Due to random rounding, counts and percentages may vary slightly between different census products, such as the analytical documents, highlight tables and data tables.

Definitions

Simple stepfamily: A stepfamily in which all children are the biological or adopted children of one, and only one, married spouse or common‑law partner, and whose birth or adoption preceded the current relationship.

Complex stepfamily: There are three types of complex stepfamilies. First, a couple family in which there is at least one child of both parents and at least one child of only one parent. Second, a couple family in which there is at least one child of each parent and no children of both parents. Third, a couple family in which there is at least one child of both parents and at least one child of each parent.

Please refer to the Dictionary, Census of Population, 2016, Catalogue no. 98‑301‑X, for additional information on the census variables.

Additional information

Additional analysis on families, households and marital status can be found in The Daily of August 2, 2017, and in the Census in Brief articles entitled Same‑sex couples in Canada in 2016, Catalogue no. 98‑200‑X2016007, and Young adults living with their parents in Canada in 2016, Catalogue no. 98‑200‑X2016008.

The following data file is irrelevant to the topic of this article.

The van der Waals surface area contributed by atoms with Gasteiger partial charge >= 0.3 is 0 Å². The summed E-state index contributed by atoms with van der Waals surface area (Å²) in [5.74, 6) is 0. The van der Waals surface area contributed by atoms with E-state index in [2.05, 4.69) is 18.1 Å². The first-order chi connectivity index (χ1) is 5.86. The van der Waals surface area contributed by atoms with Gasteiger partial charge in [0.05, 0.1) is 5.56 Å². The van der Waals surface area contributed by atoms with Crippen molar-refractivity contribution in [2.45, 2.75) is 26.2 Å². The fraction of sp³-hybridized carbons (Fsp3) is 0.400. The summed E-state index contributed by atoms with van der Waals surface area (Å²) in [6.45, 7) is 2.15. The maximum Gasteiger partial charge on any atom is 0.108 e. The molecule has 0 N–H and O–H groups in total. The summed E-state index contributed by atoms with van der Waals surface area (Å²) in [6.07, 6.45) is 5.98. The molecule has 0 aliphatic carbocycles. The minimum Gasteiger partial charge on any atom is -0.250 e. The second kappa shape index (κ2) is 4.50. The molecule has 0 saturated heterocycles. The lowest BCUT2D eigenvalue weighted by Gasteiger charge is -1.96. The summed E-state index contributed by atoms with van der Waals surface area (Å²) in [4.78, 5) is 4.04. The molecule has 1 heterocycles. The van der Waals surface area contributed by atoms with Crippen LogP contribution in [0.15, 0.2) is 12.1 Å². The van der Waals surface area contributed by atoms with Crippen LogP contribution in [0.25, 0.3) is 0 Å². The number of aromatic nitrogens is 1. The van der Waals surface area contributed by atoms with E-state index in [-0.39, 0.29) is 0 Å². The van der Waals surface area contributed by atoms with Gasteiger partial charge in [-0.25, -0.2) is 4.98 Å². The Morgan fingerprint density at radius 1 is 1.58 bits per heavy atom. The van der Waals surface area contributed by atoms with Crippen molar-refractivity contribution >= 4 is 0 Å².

Additional information on families, households and marital status can be found in the Highlight tables, Catalogue no. 98‑402‑X2016004; the Data tables, Catalogue nos. 98‑400‑X20160024 to 98‑400‑X2016041; the Census Profile, Catalogue no. 98‑316‑X2016001; and the Focus on Geography Series, Catalogue no. 98‑404‑X2016001.

Thematic maps for this topic are also available for various levels of geography.

A video providing an overview of Canadian families in the past and today is available from the Video centre.

An infographic entitled Portrait of households and families in Canada, 2016 Census of Population also illustrates some key findings on families and households in Canada.

For details on the concepts, definitions and variables used in the 2016 Census of Population, please consult the Dictionary, Census of Population, 2016, Catalogue no. 98‑301‑X.

In addition to response rates and other data quality information, the Guide to the Census of Population, 2016, Catalogue no. 98‑304‑X, provides an overview of the various phases of the census, including content determination, sampling design, collection, data processing, data quality assessment, confidentiality guidelines and dissemination.

Acknowledgments

This report was prepared by France‑Pascale Ménard, Heather Lathe, Laurent Martel and Stacey Hallman of Statistics Canada’s Demography Division, with the assistance of other staff members of that division and the collaboration of staff members of the Census Subject Matter Secretariat, Census Operations Division, and Communications and Dissemination Branch.

Notes